The performances of this film worth mentioning as “stand out” are definitely those of Amanda Seyfried and Adam Brody. As Needy, Amanda Seyfried is quite enjoyable to watch. Her nerdy small town “on the cusp of womanhood” teenager has a layered journey throughout the film where she handles the transition into independence quite well. By the end of the film her character has shown a tremendous transformation while maintaining an element of believability… well, as believable as it can be within the context of the material. And Adam Brody gets a chance to step out of his claim to fame “O.C. geek sneakers” to portray a serious musician who will go to dark and dirty lengths in order to be successful. Although I would have liked to see him push a bit further into the villainous aspect of the role, at least it shows that he could prove to be an excellent antagonist in any of his future endeavours.
Overall, the film is not a complete waste of time. It isn’t as scary or thrilling as you might want it to be. It isn’t as well crafted as you might want it to be. And it certainly isn’t as sincere as you might want it to be. However, I can honestly say that it held my attention from theme to credits with only one moments falter.
EDIT: Having let the film stir in my mind for a day after first viewing it, my first impressions have changed slightly regarding the writing. Sure, what I wrote above definitely sticks when referencing the dialogue in particular. However, it donned on me a number of hours after hitting the stop button on my Blu-ray player that there must have been some method to the madness which I experienced. In a Hollywood rarity, this genre film delves seriously into themes of sex and desire as powerful tools from a female perspective. It isn’t very often that we see this thematic issue dealt with earnestly. It is mostly the type of fodder reserved for teen comedies where the high school girls are metaphorically at each others throats over silly competitive issues that somehow revolve around the need to attract a male student; thus lowering the credibility of the theme in order to get laughs. Jennifer’s Body does the opposite. It explores the notion that a female discovering the power of controlling her sexual desire can lead to dangerous levels of self-esteem. It also seriously explores the power that teenage girls try to hold over one another. Obviously these are exaggerated for effect within the film, but it is worth noting nonetheless. My Crave Factor rating for this film has been adjusted to reflect this new epiphany.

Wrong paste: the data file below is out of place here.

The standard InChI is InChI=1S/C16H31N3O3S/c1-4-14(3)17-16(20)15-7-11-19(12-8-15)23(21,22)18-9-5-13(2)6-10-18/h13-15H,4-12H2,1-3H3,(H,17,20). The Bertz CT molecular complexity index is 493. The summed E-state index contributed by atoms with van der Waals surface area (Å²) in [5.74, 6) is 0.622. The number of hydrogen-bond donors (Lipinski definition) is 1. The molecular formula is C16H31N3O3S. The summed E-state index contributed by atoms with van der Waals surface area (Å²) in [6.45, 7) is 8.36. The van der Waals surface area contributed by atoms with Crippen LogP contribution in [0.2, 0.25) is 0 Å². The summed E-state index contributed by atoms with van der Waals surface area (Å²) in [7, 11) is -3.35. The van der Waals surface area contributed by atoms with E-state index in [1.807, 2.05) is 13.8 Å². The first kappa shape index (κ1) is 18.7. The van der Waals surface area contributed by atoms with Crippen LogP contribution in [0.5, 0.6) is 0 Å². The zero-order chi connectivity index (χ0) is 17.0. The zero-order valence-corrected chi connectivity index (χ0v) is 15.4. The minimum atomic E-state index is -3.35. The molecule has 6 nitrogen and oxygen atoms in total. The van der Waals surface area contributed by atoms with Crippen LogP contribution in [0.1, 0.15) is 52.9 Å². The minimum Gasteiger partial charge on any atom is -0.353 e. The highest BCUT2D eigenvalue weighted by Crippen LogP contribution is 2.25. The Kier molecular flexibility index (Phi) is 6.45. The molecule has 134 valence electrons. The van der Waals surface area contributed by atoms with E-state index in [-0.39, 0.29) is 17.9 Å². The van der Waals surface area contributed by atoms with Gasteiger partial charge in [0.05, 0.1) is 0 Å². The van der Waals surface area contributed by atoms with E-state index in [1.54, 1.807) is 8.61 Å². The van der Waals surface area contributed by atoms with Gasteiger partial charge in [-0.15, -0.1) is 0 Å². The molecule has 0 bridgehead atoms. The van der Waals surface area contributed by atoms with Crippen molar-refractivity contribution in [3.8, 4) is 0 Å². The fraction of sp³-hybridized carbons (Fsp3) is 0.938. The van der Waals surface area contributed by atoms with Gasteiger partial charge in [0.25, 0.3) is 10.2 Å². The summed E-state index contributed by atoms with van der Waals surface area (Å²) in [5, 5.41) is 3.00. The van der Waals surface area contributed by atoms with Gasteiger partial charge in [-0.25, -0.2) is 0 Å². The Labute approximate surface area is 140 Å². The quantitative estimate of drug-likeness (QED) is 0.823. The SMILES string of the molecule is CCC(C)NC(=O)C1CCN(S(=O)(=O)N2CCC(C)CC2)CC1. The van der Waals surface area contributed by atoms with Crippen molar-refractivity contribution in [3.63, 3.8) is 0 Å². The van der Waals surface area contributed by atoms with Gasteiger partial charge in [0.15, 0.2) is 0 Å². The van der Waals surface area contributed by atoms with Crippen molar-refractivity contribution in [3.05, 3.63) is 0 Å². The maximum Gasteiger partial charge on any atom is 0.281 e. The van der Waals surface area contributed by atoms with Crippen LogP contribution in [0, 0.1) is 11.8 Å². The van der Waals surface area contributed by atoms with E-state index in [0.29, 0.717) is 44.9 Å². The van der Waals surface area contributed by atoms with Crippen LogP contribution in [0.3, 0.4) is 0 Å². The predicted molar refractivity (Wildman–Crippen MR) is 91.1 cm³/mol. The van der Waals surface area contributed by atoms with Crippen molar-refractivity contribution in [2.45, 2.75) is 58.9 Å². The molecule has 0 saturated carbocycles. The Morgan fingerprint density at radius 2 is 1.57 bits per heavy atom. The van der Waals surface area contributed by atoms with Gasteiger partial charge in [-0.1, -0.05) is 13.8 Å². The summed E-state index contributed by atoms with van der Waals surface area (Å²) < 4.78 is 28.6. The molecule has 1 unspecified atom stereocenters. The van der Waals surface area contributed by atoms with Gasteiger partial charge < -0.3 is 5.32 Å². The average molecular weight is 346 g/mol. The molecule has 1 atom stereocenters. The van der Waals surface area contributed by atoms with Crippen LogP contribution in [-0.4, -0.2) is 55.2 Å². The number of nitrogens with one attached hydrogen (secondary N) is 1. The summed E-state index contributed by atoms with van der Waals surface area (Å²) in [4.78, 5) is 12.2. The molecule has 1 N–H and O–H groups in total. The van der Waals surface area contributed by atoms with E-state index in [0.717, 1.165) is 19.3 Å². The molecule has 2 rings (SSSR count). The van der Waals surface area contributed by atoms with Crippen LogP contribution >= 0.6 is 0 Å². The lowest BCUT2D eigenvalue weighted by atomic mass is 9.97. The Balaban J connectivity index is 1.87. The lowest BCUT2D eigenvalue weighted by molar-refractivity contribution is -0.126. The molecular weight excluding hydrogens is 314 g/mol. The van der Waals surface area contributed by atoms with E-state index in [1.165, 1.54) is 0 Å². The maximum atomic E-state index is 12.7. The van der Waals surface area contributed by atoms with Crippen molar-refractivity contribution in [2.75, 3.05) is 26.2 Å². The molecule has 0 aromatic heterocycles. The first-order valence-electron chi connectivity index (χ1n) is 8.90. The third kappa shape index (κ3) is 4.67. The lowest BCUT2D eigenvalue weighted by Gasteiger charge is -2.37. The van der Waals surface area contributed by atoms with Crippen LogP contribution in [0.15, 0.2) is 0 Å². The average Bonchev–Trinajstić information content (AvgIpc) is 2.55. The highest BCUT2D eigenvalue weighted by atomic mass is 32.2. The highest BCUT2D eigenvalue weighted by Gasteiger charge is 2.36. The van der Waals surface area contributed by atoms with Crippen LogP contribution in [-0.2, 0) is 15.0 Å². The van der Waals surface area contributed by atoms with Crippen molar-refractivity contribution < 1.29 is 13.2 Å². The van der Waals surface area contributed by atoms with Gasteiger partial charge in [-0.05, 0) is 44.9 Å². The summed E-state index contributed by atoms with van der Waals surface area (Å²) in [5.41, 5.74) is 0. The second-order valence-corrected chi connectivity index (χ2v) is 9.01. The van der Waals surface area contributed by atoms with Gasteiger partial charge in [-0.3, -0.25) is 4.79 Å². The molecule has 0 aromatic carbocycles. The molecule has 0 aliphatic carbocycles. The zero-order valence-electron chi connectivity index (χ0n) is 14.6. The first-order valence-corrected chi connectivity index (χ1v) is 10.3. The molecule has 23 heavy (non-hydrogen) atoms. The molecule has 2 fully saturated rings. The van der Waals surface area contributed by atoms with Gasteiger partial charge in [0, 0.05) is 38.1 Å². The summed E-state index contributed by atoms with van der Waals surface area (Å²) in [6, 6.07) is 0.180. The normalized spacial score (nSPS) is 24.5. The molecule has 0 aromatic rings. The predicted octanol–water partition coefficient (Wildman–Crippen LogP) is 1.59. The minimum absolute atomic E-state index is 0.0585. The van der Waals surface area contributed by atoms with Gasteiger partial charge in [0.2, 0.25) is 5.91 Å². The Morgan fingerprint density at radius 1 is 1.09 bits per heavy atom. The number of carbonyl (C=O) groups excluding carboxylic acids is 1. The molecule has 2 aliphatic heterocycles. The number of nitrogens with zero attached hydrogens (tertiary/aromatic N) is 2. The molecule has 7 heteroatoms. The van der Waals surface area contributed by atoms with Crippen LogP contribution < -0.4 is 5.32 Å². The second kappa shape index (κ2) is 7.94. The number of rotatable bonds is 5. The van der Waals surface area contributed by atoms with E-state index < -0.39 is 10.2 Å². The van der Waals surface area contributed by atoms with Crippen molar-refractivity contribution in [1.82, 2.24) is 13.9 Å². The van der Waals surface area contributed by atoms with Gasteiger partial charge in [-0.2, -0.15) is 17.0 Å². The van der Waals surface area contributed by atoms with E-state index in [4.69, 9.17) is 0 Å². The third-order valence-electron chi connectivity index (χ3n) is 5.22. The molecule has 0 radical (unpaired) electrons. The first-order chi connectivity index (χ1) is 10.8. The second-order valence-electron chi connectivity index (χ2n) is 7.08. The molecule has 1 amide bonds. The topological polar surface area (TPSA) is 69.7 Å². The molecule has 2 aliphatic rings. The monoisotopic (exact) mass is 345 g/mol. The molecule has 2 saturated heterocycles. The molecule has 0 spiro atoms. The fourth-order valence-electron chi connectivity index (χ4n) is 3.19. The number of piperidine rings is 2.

P.S. I decided to include the above paragraph as an edit and not a rewrite in order to reflect that the film may not prove to be a “winner” at first.
Crave Factor – 7
Commentary [Theatrical] (Karyn Kusama & Diablo Cody) – I wasn’t very impressed with the ladies behind the decisions of this film in their commentary together. Diablo Cody only has 2 or 3 sentences in the entire commentary that add any relevance to the context of the scene in question at the time. The majority of their banter either points out the obvious or relays a single sentence simplification of why the shot/scene is one of their favourites. Overall, it didn’t do enough for me to merit the full listen.